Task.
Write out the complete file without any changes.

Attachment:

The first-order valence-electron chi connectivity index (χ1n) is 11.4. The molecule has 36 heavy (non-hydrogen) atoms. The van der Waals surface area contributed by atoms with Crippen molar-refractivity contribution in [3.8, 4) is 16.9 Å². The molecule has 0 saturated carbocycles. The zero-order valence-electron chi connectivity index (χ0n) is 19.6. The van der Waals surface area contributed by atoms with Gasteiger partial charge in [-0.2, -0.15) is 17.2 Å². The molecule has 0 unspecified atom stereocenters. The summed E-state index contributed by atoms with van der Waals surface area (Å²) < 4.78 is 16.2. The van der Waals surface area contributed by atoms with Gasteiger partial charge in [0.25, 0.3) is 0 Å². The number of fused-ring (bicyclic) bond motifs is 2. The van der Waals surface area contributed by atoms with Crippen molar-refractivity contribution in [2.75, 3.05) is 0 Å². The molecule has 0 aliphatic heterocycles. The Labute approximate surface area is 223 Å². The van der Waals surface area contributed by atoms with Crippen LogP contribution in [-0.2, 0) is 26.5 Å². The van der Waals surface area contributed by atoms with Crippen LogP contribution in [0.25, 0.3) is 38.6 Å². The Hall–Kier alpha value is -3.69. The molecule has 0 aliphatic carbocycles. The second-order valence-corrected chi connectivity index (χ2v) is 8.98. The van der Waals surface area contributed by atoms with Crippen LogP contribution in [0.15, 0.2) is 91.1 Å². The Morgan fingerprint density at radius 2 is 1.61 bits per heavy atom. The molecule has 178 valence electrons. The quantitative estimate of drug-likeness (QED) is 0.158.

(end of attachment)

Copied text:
The first-order valence-electron chi connectivity index (χ1n) is 11.4. The molecule has 36 heavy (non-hydrogen) atoms. The van der Waals surface area contributed by atoms with Crippen molar-refractivity contribution in [3.8, 4) is 16.9 Å². The molecule has 0 saturated carbocycles. The zero-order valence-electron chi connectivity index (χ0n) is 19.6. The van der Waals surface area contributed by atoms with Gasteiger partial charge in [-0.2, -0.15) is 17.2 Å². The molecule has 0 unspecified atom stereocenters. The summed E-state index contributed by atoms with van der Waals surface area (Å²) < 4.78 is 16.2. The van der Waals surface area contributed by atoms with Gasteiger partial charge in [0.25, 0.3) is 0 Å². The number of fused-ring (bicyclic) bond motifs is 2. The van der Waals surface area contributed by atoms with Crippen molar-refractivity contribution in [2.75, 3.05) is 0 Å². The molecule has 0 aliphatic heterocycles. The Labute approximate surface area is 223 Å². The van der Waals surface area contributed by atoms with Crippen LogP contribution in [-0.2, 0) is 26.5 Å². The van der Waals surface area contributed by atoms with Crippen LogP contribution in [0.25, 0.3) is 38.6 Å². The Hall–Kier alpha value is -3.69. The molecule has 0 aliphatic carbocycles. The second-order valence-corrected chi connectivity index (χ2v) is 8.98. The van der Waals surface area contributed by atoms with Crippen LogP contribution in [0.15, 0.2) is 91.1 Å². The Morgan fingerprint density at radius 2 is 1.61 bits per heavy atom. The molecule has 178 valence electrons. The quantitative estimate of drug-likeness (QED) is 0.158.